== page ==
Isaiah (Part 73): Problems with Premillennialism (Eschatology intro to Chs 60-66, Part 2)07/19/2013 13:42
As discussed last time, one of Kinship Theology’s three supporting pillars regards eschatology. Eschatology is the study of last things. Three (or four) primary eschatological systems dominate Christian thought. Premillennialism argues that Christ’s second advent will occur prior to a 1000 year time of peace and prosperity on the earth during which Jesus will reign physically here in the world. Postmillennialism promotes the idea that the Bible’s description of this time of peace and prosperity relates to the current age having gone through slow but sure transformation to a Christianized world based on the gospel successfully converting the nations of the earth through the power of the Holy Spirit prior to the return of Christ. Amillennialism equates the peace and prosperity of Scriptural description with the restored relationship of God and his covenant people during this age based on the redemption won by Christ and applied by the Holy Spirit to those of faith.
The term millennium is a Latin word meaning one thousand. It refers to the 1000 years mentioned in Revelation 20. The prefix a- in amillennialism is a Greek prefix meaning not or against. By the name, then, an amillennialist is one who does not believe in a literal 1000 year time period that is distinct from our current age (although the amillennialist does accept all the Ezekiel and Isianic description of the peace and prosperity but merely applies it differently). Of course, postmillennialists also are amillennialists in the strict sense that they do not necessarily see the golden age of peace and prosperity as lasting for a literal 1000 years. However, they still view that peace and prosperity like the premillennialists—as a visible expression of the physical world.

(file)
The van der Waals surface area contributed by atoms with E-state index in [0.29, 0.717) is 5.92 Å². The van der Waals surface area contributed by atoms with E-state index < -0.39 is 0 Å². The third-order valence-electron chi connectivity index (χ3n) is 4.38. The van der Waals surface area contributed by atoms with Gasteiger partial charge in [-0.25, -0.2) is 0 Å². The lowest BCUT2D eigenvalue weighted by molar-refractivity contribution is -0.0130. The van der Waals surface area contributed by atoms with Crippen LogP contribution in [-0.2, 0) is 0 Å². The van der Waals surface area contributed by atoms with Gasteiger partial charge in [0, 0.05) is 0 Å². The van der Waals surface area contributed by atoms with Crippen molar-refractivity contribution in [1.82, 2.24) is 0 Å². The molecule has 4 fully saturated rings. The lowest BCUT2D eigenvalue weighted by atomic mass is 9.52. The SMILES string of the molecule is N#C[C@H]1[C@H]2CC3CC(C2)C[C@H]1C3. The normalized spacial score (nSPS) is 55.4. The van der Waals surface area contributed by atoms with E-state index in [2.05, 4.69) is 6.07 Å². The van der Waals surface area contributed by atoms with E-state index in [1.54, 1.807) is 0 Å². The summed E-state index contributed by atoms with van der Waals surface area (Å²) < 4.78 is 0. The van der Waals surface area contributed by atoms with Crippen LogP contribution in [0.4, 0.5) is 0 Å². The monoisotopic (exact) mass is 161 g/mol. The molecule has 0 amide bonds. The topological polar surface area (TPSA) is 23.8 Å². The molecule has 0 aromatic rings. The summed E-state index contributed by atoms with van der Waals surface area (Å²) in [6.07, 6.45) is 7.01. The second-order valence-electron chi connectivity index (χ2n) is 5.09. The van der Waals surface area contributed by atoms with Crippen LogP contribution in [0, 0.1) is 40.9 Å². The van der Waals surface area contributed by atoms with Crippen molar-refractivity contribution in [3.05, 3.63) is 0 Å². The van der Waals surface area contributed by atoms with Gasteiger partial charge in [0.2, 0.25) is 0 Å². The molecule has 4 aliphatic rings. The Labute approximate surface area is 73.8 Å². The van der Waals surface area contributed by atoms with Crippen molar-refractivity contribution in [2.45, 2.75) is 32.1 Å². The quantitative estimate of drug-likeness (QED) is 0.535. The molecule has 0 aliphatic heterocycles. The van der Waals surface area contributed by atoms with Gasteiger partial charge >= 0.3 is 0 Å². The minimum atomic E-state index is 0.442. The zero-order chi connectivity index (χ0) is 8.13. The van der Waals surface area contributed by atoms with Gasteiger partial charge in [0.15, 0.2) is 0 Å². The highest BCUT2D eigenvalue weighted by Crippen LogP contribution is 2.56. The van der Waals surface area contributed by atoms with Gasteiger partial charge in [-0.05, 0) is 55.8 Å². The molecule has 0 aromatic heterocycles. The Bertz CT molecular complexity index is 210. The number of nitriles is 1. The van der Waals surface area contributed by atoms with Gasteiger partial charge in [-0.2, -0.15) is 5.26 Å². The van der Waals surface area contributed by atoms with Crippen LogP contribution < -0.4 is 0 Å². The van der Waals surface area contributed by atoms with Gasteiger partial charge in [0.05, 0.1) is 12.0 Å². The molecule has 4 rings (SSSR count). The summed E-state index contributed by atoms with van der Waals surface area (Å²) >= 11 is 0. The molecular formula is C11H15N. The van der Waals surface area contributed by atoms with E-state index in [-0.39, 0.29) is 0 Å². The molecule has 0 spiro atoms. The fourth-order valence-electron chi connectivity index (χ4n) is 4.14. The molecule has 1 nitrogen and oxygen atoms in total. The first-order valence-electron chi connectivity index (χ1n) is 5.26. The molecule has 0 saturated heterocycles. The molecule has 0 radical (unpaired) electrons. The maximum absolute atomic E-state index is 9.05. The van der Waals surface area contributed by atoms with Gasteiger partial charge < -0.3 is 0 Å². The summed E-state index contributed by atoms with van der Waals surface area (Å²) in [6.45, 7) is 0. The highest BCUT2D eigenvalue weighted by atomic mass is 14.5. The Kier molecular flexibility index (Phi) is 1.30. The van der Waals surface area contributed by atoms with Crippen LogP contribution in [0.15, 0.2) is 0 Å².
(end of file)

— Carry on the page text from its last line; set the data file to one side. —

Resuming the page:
As I’ve mentioned before, my view agrees with the amillennialist (although I do have some minor differences with traditional amillennialism). Amillennialism, I believe, fits in best with Kinship Theology as explained in our previous discussion. For our current discussion, I am going to present ten reasons of logic as to why I disagree with the premillennial position. In other words, these are not merely ten verses that I interpret my way which can be countered by a premillennialist interpreting them another way. These are reasons that seem to me to be logical inconsistencies in the premillennarian position.
Premillennialism is actually divided into two major camps. Classic or historical premillennialism has been around for centuries—millennia, in fact. Many today may be more familiar with it by the name of post-tribulationism. This is the view that Christ does return prior to the millennium but after a future tribulation period. Dispensational premillennialism, which had some spotty support here and there prior to the 1800s, took hold as a major system of thought in the early 1800s when written about by John Darby and then promoted by Charles Scofield in his reference Bible. Traditional Dispensationalism understands human history to be divided into seven dispensations—time periods during which God interacts with humankind according to a specific primary focus that is different from his primary focuses in all other dispensations. During each dispensation God presents revelation and then tests humankind according to their acceptance and activity in regard to his revelation. Thus, we have the dispensation of innocence during the Garden of Eden period. The dispensation of conscience took place from the fall to Noah. From the flood to Abraham was the dispensation of government. The dispensation of patriarchy or promise occurred from Abraham to Moses. Then law took over until the time of Christ. Our current dispensation, between the two advents of Christ is grace (also called the Church Age). Finally, when Christ returns he will initiate the millennial kingdom for a thousand years.